Sorting Cancers by ‘Immune Archetypes’ May Offer New Approach For Precision Immunotherapies

UCSF Researchers Uncover Common Immune Microenvironments Across Different Types of Cancer

By Robin Marks and Melinda Krigel | | January 06, 2022

Microscopic image of a human T cell. T cells are the focus of current immunotherapies, however, researchers found that tumors contain a wide range of other immune cells, such as macrophages, NK and B cells. Image by NIH.

Using data from over 300 patient tumors, UC San Francisco researchers have described 12 classes of “immune archetypes” to classify cancer tumors. Their findings, published this week in CELL, reveal that cancers from different parts of the body are immunologically similar to one another. These classifications provide unique strategies for enhancing each patient’s choice of cancer immunotherapies.

The UCSF researchers, led by first co-authors Alexis Combes, PhD, and Bushra Samad, MS, and senior author, Max Krummel, PhD, obtained tumor specimens from 78 UCSF clinicians, and surveyed 364 tumors biopsies from patients and categorized them into groups based on their immune microenvironment. Their findings offer a new way of looking at cancer immunotherapy that matches the immune environment around the tumor and points the way to personalized immunotherapies.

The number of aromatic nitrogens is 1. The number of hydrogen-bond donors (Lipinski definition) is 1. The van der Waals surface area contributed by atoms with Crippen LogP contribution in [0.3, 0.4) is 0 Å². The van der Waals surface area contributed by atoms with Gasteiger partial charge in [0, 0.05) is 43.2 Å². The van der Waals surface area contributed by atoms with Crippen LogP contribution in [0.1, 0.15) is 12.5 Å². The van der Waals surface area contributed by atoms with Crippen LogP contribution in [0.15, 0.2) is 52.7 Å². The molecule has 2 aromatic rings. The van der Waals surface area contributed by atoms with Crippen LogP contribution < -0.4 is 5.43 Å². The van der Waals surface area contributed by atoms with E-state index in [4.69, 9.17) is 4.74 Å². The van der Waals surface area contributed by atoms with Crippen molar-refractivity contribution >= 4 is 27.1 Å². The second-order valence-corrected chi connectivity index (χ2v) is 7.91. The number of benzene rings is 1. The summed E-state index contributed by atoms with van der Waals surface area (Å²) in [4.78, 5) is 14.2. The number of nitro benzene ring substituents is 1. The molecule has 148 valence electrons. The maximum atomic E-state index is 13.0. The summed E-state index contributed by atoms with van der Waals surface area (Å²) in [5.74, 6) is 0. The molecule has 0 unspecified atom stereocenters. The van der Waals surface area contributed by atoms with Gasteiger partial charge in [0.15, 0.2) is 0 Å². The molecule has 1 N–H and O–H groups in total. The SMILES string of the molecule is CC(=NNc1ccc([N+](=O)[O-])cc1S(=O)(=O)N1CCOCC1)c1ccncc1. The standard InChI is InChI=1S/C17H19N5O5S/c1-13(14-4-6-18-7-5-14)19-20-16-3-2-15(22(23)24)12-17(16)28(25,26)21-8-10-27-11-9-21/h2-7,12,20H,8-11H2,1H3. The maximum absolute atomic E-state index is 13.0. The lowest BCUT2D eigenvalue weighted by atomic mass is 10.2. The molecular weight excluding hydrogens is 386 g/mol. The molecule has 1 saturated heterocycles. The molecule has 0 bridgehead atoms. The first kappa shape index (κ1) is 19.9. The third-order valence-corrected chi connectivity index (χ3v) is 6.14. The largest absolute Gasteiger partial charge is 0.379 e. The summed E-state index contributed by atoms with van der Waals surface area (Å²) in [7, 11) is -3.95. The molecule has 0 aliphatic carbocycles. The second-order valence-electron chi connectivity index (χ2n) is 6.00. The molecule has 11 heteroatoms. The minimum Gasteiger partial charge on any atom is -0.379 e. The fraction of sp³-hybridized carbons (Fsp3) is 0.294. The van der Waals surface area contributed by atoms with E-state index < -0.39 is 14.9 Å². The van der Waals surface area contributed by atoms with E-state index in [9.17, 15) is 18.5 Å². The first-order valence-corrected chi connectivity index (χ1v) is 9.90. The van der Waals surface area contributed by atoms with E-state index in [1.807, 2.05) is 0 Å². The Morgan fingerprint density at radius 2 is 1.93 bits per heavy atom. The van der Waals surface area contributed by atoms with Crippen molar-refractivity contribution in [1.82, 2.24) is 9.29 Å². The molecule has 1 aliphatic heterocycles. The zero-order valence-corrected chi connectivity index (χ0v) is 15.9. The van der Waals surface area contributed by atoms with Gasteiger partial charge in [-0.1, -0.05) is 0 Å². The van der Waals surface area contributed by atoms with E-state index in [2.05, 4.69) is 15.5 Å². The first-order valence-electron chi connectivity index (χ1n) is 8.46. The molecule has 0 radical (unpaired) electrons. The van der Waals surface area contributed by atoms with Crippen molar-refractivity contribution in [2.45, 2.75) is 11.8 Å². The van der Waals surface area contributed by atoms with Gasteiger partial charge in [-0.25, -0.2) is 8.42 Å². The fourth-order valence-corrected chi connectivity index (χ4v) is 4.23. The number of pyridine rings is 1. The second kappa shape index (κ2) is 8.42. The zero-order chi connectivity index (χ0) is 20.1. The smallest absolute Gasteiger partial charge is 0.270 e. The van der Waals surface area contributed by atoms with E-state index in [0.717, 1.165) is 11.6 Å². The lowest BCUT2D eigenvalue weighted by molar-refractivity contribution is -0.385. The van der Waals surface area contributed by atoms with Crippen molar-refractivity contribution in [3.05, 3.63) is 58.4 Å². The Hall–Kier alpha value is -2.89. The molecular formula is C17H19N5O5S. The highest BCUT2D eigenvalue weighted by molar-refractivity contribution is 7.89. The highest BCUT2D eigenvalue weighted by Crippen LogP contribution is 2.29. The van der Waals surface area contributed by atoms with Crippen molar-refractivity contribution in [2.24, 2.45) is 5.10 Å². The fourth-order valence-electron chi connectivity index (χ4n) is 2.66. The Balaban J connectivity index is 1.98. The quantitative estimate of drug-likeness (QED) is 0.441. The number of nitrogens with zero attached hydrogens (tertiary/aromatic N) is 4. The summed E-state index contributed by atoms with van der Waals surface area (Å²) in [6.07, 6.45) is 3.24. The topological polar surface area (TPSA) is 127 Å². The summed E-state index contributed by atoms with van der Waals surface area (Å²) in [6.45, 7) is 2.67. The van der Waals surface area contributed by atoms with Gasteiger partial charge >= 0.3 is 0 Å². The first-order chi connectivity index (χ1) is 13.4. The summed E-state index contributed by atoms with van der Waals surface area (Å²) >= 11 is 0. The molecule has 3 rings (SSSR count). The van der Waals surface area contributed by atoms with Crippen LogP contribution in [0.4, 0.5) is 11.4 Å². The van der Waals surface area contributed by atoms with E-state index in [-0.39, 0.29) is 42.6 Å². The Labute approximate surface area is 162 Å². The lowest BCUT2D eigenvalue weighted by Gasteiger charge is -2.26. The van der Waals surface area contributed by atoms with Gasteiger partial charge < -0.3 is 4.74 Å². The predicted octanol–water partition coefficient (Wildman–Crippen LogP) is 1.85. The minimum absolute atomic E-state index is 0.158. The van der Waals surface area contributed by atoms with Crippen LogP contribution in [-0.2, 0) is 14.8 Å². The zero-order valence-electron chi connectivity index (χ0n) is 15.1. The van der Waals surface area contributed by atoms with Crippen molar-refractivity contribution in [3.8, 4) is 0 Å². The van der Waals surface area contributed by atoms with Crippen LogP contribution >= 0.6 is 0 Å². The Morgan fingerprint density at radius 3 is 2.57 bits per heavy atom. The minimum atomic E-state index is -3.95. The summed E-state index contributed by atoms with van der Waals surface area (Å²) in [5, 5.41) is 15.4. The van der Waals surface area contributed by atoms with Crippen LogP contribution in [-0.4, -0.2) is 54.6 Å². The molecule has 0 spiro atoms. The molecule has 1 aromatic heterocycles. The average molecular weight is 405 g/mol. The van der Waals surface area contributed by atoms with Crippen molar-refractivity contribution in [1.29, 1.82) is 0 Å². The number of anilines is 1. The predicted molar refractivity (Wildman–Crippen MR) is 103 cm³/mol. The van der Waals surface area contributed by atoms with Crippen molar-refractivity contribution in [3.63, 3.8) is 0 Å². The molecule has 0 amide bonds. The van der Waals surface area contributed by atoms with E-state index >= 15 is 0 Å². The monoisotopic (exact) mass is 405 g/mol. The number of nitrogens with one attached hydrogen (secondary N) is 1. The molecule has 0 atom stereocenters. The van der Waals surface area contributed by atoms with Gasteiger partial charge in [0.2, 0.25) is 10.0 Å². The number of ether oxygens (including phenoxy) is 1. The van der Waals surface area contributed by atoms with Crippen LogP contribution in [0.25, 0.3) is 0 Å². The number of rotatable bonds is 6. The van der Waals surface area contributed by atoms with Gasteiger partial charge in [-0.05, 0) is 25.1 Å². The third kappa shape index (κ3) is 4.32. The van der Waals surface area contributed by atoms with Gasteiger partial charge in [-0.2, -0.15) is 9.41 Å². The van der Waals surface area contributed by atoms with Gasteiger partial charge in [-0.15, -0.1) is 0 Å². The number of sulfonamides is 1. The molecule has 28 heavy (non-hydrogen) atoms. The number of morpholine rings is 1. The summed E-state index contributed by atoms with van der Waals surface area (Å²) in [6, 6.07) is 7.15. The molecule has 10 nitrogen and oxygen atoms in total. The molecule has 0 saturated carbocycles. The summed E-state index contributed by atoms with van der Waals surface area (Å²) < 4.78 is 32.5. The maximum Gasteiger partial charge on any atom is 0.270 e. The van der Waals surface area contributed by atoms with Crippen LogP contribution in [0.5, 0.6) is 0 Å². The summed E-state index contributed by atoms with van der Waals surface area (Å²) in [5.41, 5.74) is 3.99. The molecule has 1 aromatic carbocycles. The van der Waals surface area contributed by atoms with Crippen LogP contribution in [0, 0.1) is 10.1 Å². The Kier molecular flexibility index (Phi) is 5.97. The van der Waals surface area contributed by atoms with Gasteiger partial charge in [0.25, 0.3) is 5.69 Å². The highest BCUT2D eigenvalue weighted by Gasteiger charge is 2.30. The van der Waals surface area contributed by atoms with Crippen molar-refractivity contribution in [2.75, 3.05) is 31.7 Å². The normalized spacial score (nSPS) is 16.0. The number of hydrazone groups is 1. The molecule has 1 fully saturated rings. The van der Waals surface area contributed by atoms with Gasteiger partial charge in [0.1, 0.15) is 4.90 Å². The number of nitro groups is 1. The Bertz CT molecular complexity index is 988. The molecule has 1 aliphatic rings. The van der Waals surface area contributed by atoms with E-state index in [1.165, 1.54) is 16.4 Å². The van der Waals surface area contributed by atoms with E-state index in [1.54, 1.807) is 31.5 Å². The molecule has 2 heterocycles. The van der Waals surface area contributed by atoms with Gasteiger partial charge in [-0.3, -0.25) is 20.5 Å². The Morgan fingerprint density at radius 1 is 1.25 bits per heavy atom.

“This is a new framework for how to look at cancer patients,” said Combes, director of the D2B CoLab and incoming assistant professor in the Department of Pathology at UCSF. “This work will help clinicians find the right biology to target and avoid targeting cells that aren’t present in the tumor.”

Immunotherapy for cancer treatment harnesses the body’s immune system to fight cancer. It has held great promise since it was first developed as a biological therapy used to treat a variety of cancers. While it has proven successful for some patients, immunotherapy does not work for all patients.

“We were driven by this question of why immunotherapies work for some people and not others,” said Krummel, Robert E. Smith Endowed Chair in Experimental Pathology and director of the Krummel Lab at UCSF. “It’s more complex than responders and non-responders. Our goal was to discern how many responses there are to these targeted therapies.”

Tumors Have Microenvironments

Tumors are more than just out-of-control cells. They are also filled with immune cells which are supposed to kill the cancer cells. But in cancer, malignant cells are able to overcome the body’s immune response and continue to multiply.